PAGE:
Chief Judge Leonard P. Stark recently considered Kraft’s Daubert motions to exclude the testimony of TC Heartland’s experts. Kraft Foods Group Brands LLC v. TC Heartland, LLC, No. 14-28-LPS (D. Del. Jan. 12, 2017). Judge Stark struck the testimony of TC Heartland’s non-infringement expert’s opinions concerning the asserted claims’ packaging limitations because such testimony was inconsistent with the Court’s claim construction order. Id.at 2-4. Judge Stark denied, however, Kraft’s motion to exclude the testimony of TC Heartland’s damages expert. Kraft argued that the expert’s testimony on the availability and cost of a non-infringing alternative, stemming from unsubstantiated conversations with TC Heartland employees, was not based on “a reliable factual foundation.” Id. at 4. Judge Stark disagreed, noting that the employees in question were deposed and available to testify at trial, and that Kraft’s objections were fodder for cross-examination. Id. at 5. Kraft also moved to strike the expert’s testimony related to criticism’s of Kraft’s damages expert’s calculations. Judge Stark denied the motion as to these grounds as well because those issues “go to weight rather than admissibility.” Id. at 5-6.
Chief Judge Leonard P. Stark recently considered the parties motions for summary judgment and motions to exclude expert testimony in Vehicle IP, LLC v. AT&T Mobility LLC, et al., No. 09-1007-LPS (D. Del. Dec. 30, 2016). Judge Stark denied all the motions except one: defendants’ motion for summary judgment of no willful infringement. Plaintiff’s willfulness allegations were supported by testimony from one of the inventors of the patent-in-suit who later worked on developing an accused product. Id. at 17. Judge Stark held that such evidence was not enough because “a party’s pre-suit knowledge of a patent is not sufficient, by itself, to find ‘willful misconduct’ of the type that may warrant an award of enhanced damages.” Id. (citing Halo Elecs., Inc. v. Pulse Elecs., Inc., 136 S. Ct. 1923, 1936 (Breyer, J., concurring)). Judge Stark noted that the type of evidence absent from the record that may support a claim of willful infringement, other than pre-suit knowledge of the patent-in-suit, would include evidence that the inventor in question or defendant “intentionally relied on [the inventor’s] alleged prior knowledge of the patent in developing its products [or that the inventor] was hired because of his knowledge of the  patent.” Id.(internal quotations omitted). Because no reasonable jury could find willful infringement, the Court granted defendants’ motion.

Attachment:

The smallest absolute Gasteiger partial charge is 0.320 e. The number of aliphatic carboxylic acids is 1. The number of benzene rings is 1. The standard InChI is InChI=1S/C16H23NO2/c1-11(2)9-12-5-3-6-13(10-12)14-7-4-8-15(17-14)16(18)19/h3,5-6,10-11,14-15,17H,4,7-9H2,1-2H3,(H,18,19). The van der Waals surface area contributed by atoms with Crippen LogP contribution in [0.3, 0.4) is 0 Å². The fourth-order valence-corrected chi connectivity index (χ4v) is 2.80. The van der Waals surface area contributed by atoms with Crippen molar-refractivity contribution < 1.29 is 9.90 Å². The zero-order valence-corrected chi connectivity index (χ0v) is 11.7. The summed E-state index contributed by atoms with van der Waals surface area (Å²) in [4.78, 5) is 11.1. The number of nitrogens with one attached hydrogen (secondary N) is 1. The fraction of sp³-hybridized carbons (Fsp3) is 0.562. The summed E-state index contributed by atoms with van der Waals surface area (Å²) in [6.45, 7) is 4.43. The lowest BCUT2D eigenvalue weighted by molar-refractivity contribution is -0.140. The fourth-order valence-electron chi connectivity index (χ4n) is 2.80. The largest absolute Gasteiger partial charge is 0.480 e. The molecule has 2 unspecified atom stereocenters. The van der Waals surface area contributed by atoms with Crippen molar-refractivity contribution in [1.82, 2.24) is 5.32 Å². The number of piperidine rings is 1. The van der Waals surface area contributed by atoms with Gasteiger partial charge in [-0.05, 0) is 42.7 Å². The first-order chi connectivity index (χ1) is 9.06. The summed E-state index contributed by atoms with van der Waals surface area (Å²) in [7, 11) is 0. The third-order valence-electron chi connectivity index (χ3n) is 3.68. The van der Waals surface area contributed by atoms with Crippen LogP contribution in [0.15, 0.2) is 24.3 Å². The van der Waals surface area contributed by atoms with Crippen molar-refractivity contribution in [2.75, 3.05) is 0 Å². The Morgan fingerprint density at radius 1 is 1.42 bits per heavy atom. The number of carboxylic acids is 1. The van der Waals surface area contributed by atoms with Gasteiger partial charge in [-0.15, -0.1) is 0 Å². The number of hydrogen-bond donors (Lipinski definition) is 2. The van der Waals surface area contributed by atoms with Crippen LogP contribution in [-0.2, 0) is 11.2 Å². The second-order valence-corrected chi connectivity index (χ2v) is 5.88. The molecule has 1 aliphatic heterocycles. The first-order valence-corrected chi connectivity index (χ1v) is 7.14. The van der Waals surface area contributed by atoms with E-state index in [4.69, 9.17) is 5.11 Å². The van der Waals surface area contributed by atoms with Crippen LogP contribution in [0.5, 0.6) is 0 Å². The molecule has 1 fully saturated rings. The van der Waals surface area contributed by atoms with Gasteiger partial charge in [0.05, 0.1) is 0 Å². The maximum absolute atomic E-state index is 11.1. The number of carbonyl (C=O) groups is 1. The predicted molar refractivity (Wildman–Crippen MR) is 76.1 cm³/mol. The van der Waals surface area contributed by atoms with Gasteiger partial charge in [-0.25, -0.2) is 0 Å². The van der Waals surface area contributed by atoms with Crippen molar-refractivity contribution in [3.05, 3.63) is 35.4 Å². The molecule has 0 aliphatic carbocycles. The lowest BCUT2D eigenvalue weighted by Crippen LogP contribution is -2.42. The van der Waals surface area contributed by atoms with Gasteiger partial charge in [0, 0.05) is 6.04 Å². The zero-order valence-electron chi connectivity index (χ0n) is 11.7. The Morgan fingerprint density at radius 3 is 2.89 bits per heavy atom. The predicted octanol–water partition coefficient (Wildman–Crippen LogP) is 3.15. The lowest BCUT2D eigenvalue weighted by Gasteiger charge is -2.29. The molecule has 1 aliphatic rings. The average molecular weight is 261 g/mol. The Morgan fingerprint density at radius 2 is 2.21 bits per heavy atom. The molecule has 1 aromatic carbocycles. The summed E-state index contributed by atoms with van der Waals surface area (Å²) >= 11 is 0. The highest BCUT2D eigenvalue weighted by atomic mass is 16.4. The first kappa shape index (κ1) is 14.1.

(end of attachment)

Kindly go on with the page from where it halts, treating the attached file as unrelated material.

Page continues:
Chief Judge Stark has granted a motion for judgment on the pleadings pursuant to Fed. R. Civ. P. 12(c) on the grounds that certain claims of certain patents asserted by Intellectual Ventures are invalid under 35 U.S.C. § 101.
Judge Stark’s opinion addressed three patents. The first, U.S. Patent No. 6,115,737, discloses “a system that facilitates network based interactions between a customer and a service provider.” Intellectual Ventures I LLC v. AT&T Mobility LLC, et al., C.A. No. 12-193-LPS, Memo. Op. at 11 (D. Del. Dec. 30, 2016). Judge Stark found that the challenged claims of this patent were “directed to the abstract idea of account management” which the patent specification makes clear is “a fundamental economic practice long prevalent in our system of commerce.” Moreover, the added limitations of “accessing a network, entering a request, displaying the request, accepting the request via a CCSN/IG, and remotely processing the request” were insufficient to add an inventive step to this abstract idea, particularly because the specification describes “the CCSN/IG as a standard gateway, running standard software, using well-known protocols.” Id. at 12-16.
The other two patents-in-suit, Nos. 8,078,200 and 7,450,957, were each directed to a “method and system for controlling the use of a short message service . . . [that] enables users to block and screen short message service (“SMS”) messages based on predetermined criteria.” Id. at 20. Judge Stark found this to be an abstract idea because the common specification “acknowledges that ‘[t]he concept of blocking and screening messages is a . . . long-practice concept’ . . . [in which] each step in claim 1 – receiving, screening, and the forwarding or blocking a message based on predetermined criteria – could be analogously performed by a human, instead of by a computer.” Id. at 21. Further, the claims at issue “provide[d] no further inventive concept” because “[l]imiting the claims to ‘one field of use’ – here, SMS technology – is insufficient to confer patent eligibility.” Id. at 22-23.
An additional interesting point in Judge Stark’s analysis concerns the claim construction order, which the Court issued in March 2015. The plaintiff argued that the claim construction order relied on factual matters outside of the pleadings and, therefore, a Rule 12(c) judgment on the pleadings could not be based on the claim construction order. Judge Stark rejected this argument, finding that because claim constructions is a question of law, “the Court may take notice of and rely on its claim construction opinion without converting Defendants’ Motion into a motion for summary judgment.” Id. at 9-10.